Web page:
Cell lines

Gastric cancer cell lines SNU-1 (ATCC: CRL-5971), AGS (ATCC: CRL-1739), NCI-N87 (ATCC: CRL-5822) and KATOIII (ATCC: HTB-103) were obtained from the American Type Culture Collection (Manassas, VA, USA). Another 3 gastric cancer cell lines, MKN-45, MKN-28 and SGC-7901, were preserved at our institute. All cell lines were maintained in RPMI-1640 supplemented with 10% fetal bovine serum (FBS).


Primary antibodies used for staining included human specific anti-vimentin (Abcam, Cambridge, UK), anti-fibronectin (Abcam, Cambridge, UK), anti-α-smooth-muscle actin (Sigma Chemical, St Louis, MO, USA), anti-pan-cytokeratin (Abcam, Cambridge, UK), anti-SM22 (Abcam, Cambridge, UK), and mouse anti-GAPDH (Kangchen, China).

Isolation of human gastric fibroblasts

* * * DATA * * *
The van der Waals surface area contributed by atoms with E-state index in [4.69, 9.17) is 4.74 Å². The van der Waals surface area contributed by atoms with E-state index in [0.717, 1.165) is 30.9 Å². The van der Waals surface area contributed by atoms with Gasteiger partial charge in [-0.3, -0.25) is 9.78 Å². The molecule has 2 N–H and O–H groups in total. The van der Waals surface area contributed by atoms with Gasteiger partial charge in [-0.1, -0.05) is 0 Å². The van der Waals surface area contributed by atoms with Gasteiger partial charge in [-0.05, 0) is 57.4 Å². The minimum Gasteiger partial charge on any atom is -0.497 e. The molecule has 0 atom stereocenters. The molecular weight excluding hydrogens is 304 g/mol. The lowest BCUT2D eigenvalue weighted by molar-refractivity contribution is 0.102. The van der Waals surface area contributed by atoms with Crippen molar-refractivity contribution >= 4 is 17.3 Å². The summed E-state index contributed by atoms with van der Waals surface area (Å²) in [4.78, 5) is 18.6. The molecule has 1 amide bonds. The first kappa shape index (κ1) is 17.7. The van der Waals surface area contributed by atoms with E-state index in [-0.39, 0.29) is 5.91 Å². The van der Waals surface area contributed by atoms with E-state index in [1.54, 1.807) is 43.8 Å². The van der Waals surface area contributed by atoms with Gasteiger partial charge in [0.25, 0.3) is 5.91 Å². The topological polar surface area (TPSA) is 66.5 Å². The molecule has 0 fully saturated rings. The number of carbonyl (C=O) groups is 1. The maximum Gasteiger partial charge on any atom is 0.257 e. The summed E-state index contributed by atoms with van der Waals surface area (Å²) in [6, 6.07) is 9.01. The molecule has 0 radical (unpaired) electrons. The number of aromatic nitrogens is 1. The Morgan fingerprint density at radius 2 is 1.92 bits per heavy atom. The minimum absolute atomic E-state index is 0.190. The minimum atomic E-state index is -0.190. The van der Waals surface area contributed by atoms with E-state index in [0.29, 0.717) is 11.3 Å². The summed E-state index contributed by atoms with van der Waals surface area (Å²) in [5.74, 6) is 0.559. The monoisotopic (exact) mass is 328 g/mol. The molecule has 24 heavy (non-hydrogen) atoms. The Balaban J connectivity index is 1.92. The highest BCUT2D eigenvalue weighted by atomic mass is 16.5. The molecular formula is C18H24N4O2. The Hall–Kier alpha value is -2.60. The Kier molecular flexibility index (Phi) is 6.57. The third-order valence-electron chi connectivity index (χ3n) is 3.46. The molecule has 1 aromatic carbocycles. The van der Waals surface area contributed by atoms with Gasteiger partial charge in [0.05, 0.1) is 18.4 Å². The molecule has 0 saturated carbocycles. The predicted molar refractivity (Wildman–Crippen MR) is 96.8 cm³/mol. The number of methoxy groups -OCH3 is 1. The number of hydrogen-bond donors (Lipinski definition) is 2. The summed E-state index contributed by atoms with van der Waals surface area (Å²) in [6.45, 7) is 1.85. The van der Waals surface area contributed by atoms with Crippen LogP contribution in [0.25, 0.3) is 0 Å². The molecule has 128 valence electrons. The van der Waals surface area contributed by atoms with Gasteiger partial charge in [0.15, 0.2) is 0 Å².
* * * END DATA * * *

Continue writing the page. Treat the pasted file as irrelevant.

Fibroblasts were isolated from cancer- and non-cancer-associated regions of gastric tissues dissected from patients with gastric cancer during radical gastric resection from the Department of Surgery, Ruijin hospital, Shanghai Jiao Tong University School of Medcine. The cancer-associated regions were selected to be minimally necrotic regions of the tumor mass. Non-cancer-associated stroma, which was isolated from tissue at least 2 cm distal to the outer margin of the cancer mass. Normal mucosa samples were taken from the margin of the resection where the tumors located at least over 6 cm apart from it. Tissues were minced into organoids of approximately 1 mm3 and seeded on uncoated plastic material in RPMI 1640 medium containing human basic fibroblast growth factor, 20% fetal calf serum (FCS) and penicillin and streptomycin as antibiotics. These conditions produced a homogenous fibroblastic cell population after 7 days of culture. Each fibroblast was then expanded at a 1:3 ratio by trypsin-EDTA into 10 cm petri dishes. We used fibroblasts passaged for up to 8 population doublings (PDs) for subsequent experiments, in order to minimize clonal selection and culture stress which could occur during extended tissue culture.